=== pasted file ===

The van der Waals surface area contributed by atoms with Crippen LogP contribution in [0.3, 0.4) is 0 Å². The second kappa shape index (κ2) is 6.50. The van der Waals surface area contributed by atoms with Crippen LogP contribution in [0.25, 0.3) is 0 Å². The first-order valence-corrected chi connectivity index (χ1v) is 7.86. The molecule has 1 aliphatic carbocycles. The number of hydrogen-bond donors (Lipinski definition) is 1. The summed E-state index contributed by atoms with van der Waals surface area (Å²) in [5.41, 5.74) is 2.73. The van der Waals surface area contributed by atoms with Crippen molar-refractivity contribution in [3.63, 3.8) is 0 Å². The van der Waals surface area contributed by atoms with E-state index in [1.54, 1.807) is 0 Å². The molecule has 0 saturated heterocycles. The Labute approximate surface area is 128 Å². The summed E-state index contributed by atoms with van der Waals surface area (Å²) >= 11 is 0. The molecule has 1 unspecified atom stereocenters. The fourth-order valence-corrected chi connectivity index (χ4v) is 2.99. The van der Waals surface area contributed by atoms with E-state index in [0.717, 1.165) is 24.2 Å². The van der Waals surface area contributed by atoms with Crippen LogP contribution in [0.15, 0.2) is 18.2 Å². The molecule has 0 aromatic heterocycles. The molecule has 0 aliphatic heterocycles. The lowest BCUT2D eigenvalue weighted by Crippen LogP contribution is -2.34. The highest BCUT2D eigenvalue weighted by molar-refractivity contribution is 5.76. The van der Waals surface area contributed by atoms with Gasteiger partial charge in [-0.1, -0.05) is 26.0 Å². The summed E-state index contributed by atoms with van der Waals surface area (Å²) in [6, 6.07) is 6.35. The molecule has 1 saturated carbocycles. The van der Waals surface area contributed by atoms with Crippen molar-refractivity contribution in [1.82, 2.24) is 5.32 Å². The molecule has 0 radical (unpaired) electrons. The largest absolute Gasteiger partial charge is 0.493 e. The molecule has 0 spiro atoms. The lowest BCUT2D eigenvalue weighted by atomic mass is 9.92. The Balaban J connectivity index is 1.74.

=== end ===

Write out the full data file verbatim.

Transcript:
The van der Waals surface area contributed by atoms with Crippen LogP contribution in [0.3, 0.4) is 0 Å². The second kappa shape index (κ2) is 6.50. The van der Waals surface area contributed by atoms with Crippen LogP contribution in [0.25, 0.3) is 0 Å². The first-order valence-corrected chi connectivity index (χ1v) is 7.86. The molecule has 1 aliphatic carbocycles. The number of hydrogen-bond donors (Lipinski definition) is 1. The summed E-state index contributed by atoms with van der Waals surface area (Å²) in [5.41, 5.74) is 2.73. The van der Waals surface area contributed by atoms with Crippen molar-refractivity contribution in [3.63, 3.8) is 0 Å². The van der Waals surface area contributed by atoms with E-state index in [1.54, 1.807) is 0 Å². The molecule has 0 saturated heterocycles. The Labute approximate surface area is 128 Å². The summed E-state index contributed by atoms with van der Waals surface area (Å²) >= 11 is 0. The molecule has 1 unspecified atom stereocenters. The fourth-order valence-corrected chi connectivity index (χ4v) is 2.99. The van der Waals surface area contributed by atoms with E-state index in [0.717, 1.165) is 24.2 Å². The van der Waals surface area contributed by atoms with Crippen LogP contribution in [0.15, 0.2) is 18.2 Å². The molecule has 0 aromatic heterocycles. The molecule has 0 aliphatic heterocycles. The lowest BCUT2D eigenvalue weighted by Crippen LogP contribution is -2.34. The highest BCUT2D eigenvalue weighted by molar-refractivity contribution is 5.76. The van der Waals surface area contributed by atoms with Gasteiger partial charge in [-0.1, -0.05) is 26.0 Å². The summed E-state index contributed by atoms with van der Waals surface area (Å²) in [6, 6.07) is 6.35. The molecule has 1 saturated carbocycles. The van der Waals surface area contributed by atoms with Crippen molar-refractivity contribution in [1.82, 2.24) is 5.32 Å². The molecule has 0 radical (unpaired) electrons. The largest absolute Gasteiger partial charge is 0.493 e. The molecule has 0 spiro atoms. The lowest BCUT2D eigenvalue weighted by atomic mass is 9.92. The Balaban J connectivity index is 1.74.